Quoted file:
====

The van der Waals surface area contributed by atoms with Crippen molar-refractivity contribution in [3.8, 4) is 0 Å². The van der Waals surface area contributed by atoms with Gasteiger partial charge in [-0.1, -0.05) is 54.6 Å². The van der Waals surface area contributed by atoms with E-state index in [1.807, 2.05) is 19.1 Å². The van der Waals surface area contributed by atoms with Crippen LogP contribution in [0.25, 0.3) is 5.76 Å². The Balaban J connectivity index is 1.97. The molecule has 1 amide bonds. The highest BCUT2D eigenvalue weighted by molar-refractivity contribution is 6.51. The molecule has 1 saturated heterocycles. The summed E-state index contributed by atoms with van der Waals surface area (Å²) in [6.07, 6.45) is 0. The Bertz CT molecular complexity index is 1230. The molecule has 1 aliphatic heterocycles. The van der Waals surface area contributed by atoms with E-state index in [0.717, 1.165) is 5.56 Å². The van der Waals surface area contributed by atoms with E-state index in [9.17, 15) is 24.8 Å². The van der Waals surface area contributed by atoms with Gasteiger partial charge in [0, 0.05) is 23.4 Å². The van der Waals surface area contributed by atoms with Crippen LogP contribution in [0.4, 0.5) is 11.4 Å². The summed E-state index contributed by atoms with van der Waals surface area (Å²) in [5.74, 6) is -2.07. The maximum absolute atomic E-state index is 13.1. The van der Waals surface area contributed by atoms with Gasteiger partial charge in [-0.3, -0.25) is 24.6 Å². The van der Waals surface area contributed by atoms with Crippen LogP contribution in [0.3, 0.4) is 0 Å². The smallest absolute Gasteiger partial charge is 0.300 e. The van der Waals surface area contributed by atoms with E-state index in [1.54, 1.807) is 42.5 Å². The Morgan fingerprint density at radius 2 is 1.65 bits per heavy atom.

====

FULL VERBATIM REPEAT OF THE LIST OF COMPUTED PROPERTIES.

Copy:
The van der Waals surface area contributed by atoms with Crippen molar-refractivity contribution in [3.8, 4) is 0 Å². The van der Waals surface area contributed by atoms with Gasteiger partial charge in [-0.1, -0.05) is 54.6 Å². The van der Waals surface area contributed by atoms with E-state index in [1.807, 2.05) is 19.1 Å². The van der Waals surface area contributed by atoms with Crippen LogP contribution in [0.25, 0.3) is 5.76 Å². The Balaban J connectivity index is 1.97. The molecule has 1 amide bonds. The highest BCUT2D eigenvalue weighted by molar-refractivity contribution is 6.51. The molecule has 1 saturated heterocycles. The summed E-state index contributed by atoms with van der Waals surface area (Å²) in [6.07, 6.45) is 0. The Bertz CT molecular complexity index is 1230. The molecule has 1 aliphatic heterocycles. The van der Waals surface area contributed by atoms with E-state index in [0.717, 1.165) is 5.56 Å². The van der Waals surface area contributed by atoms with E-state index in [9.17, 15) is 24.8 Å². The van der Waals surface area contributed by atoms with Gasteiger partial charge in [0, 0.05) is 23.4 Å². The van der Waals surface area contributed by atoms with Crippen LogP contribution in [0.4, 0.5) is 11.4 Å². The summed E-state index contributed by atoms with van der Waals surface area (Å²) in [5.74, 6) is -2.07. The maximum absolute atomic E-state index is 13.1. The van der Waals surface area contributed by atoms with Gasteiger partial charge in [-0.3, -0.25) is 24.6 Å². The van der Waals surface area contributed by atoms with Crippen LogP contribution in [0.3, 0.4) is 0 Å². The smallest absolute Gasteiger partial charge is 0.300 e. The van der Waals surface area contributed by atoms with E-state index in [1.54, 1.807) is 42.5 Å². The Morgan fingerprint density at radius 2 is 1.65 bits per heavy atom.